For his debut edition earlier this year, Berlin Film Festival artistic director Carlo Chatrian was, in hindsight, quite fortunate. The 70th edition of the Berlinale and the European Film Market took place without a hitch Feb. 7-17, shortly before most of the world went into lockdown due to coronavirus.
Next year is a different story. Chatrian and Berlin’s executive director Mariette Rissenbeek have been forced to come up with a two-stage festival as COVID-19 infection rates have hit record levels in Germany. A virtual event will take place March 1-5, and a physical gathering called Berlinale Summer is planned for June.
Chatrian spoke to Variety about how he and Rissenbeek have been navigating the many organizational challenges posed by the pandemic and the reasons for their tough decision to radically alter the Berlinale’s 71st edition.
What’s going to happen with Berlin?
The 71st edition will have a totally new and unprecedented formula, just like the year we have been through and the times we are living in. In order to fulfil our mission, we have put in place what we call a festival in two steps. It’s just one festival, but we are going to have two distinct, yet related events.
We have two goals to fulfil: one is to support the film industry through our selection, but also give them a space to meet, even though this meeting won’t happen face-to-face, but rather online. The other goal is very particular and very dear to Berlin: it’s to be able to offer a theatrical experience to our audience. From the moment we understood that these two elements couldn’t stay together because of the way the pandemic is evolving in Germany, we took the only decision possible, which was to separate them with two distinct events.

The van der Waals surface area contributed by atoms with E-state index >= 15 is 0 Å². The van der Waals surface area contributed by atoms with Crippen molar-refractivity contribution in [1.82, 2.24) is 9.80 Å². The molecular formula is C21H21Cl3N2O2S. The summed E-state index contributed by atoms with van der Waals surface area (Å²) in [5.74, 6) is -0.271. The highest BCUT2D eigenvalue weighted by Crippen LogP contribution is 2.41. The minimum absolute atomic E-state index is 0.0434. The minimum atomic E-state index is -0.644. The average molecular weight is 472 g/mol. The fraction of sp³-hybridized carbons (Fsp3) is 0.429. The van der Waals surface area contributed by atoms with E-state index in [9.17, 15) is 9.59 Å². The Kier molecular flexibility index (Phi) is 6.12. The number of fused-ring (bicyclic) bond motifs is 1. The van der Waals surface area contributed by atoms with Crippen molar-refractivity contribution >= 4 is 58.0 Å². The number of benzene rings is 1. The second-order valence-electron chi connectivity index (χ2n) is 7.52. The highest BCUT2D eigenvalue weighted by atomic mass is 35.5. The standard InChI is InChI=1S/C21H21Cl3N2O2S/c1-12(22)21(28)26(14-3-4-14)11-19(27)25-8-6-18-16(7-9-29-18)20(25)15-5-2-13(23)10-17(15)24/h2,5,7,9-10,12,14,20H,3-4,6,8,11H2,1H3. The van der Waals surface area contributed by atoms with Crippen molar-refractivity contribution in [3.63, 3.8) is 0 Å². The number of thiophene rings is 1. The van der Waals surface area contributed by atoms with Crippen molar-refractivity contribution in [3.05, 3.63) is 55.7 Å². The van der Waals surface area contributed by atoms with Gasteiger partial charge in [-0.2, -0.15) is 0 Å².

So how are these two events going to work?
There will be a first step in March with online activities for professionals and the presentation of our lineup. And then later on, in the beginning of summer, in June, there will be what we are calling the ‘Berlinale Summer.’ It will be a celebration. We really would like to highlight the joyfulness in a more relaxed atmosphere at that time.
Will the public film screenings at Berlinale Summer be the same titles presented in the lineup to professionals in March?
Yes, if that’s the angle you want to use. My angle is that the first step is the market, which is bigger than our lineup. So, the first step is the market, [Berlinale Talents], the World Cinema Fund and the Co-Production Market taking place. In order to support the market, of course, the Berlinale 71 lineup will be there and we are confident that it will support the market. But it’s not going to be an online version of the festival, because the festival itself is the sum of the two events.
Talk to me about the decision-making process behind this re-conception of the Berlinale
Let’s try to make a long story short. When we announced we wanted to have the Berlin Film Festival taking place physically, this was in late summer. We were confident because of the way Germany handled the first [coronavirus] wave. The experience I personally had in Venice and in Zurich confirmed that. From late October/beginning of November the situation changed. Germany entered a lockdown, and all throughout Europe cases increased in a very dramatic way.